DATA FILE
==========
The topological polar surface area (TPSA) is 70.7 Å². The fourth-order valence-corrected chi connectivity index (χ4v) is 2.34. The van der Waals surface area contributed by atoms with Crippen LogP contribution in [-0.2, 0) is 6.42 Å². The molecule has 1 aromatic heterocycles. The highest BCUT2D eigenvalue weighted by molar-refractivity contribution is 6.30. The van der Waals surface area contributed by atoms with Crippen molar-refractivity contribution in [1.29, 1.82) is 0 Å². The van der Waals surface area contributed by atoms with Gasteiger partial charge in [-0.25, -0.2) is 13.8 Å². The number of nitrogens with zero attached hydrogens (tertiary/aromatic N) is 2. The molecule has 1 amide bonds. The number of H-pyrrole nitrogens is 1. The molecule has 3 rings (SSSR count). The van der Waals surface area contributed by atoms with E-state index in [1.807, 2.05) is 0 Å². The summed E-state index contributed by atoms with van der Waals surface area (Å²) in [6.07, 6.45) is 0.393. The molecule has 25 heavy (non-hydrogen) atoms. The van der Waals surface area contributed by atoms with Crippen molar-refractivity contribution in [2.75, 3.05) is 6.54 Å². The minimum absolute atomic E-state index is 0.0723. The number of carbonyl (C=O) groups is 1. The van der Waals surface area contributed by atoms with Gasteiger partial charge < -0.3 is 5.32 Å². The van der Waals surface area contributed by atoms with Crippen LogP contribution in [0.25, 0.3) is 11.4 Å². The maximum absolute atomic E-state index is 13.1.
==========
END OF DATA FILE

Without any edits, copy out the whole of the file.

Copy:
The topological polar surface area (TPSA) is 70.7 Å². The fourth-order valence-corrected chi connectivity index (χ4v) is 2.34. The van der Waals surface area contributed by atoms with Crippen LogP contribution in [-0.2, 0) is 6.42 Å². The molecule has 1 aromatic heterocycles. The highest BCUT2D eigenvalue weighted by molar-refractivity contribution is 6.30. The van der Waals surface area contributed by atoms with Crippen molar-refractivity contribution in [1.29, 1.82) is 0 Å². The van der Waals surface area contributed by atoms with Gasteiger partial charge in [-0.25, -0.2) is 13.8 Å². The number of nitrogens with zero attached hydrogens (tertiary/aromatic N) is 2. The molecule has 1 amide bonds. The number of H-pyrrole nitrogens is 1. The molecule has 3 rings (SSSR count). The van der Waals surface area contributed by atoms with E-state index in [1.807, 2.05) is 0 Å². The summed E-state index contributed by atoms with van der Waals surface area (Å²) in [6.07, 6.45) is 0.393. The molecule has 25 heavy (non-hydrogen) atoms. The van der Waals surface area contributed by atoms with Crippen molar-refractivity contribution in [2.75, 3.05) is 6.54 Å². The minimum absolute atomic E-state index is 0.0723. The number of carbonyl (C=O) groups is 1. The van der Waals surface area contributed by atoms with Gasteiger partial charge < -0.3 is 5.32 Å². The van der Waals surface area contributed by atoms with Crippen LogP contribution in [0.25, 0.3) is 11.4 Å². The maximum absolute atomic E-state index is 13.1.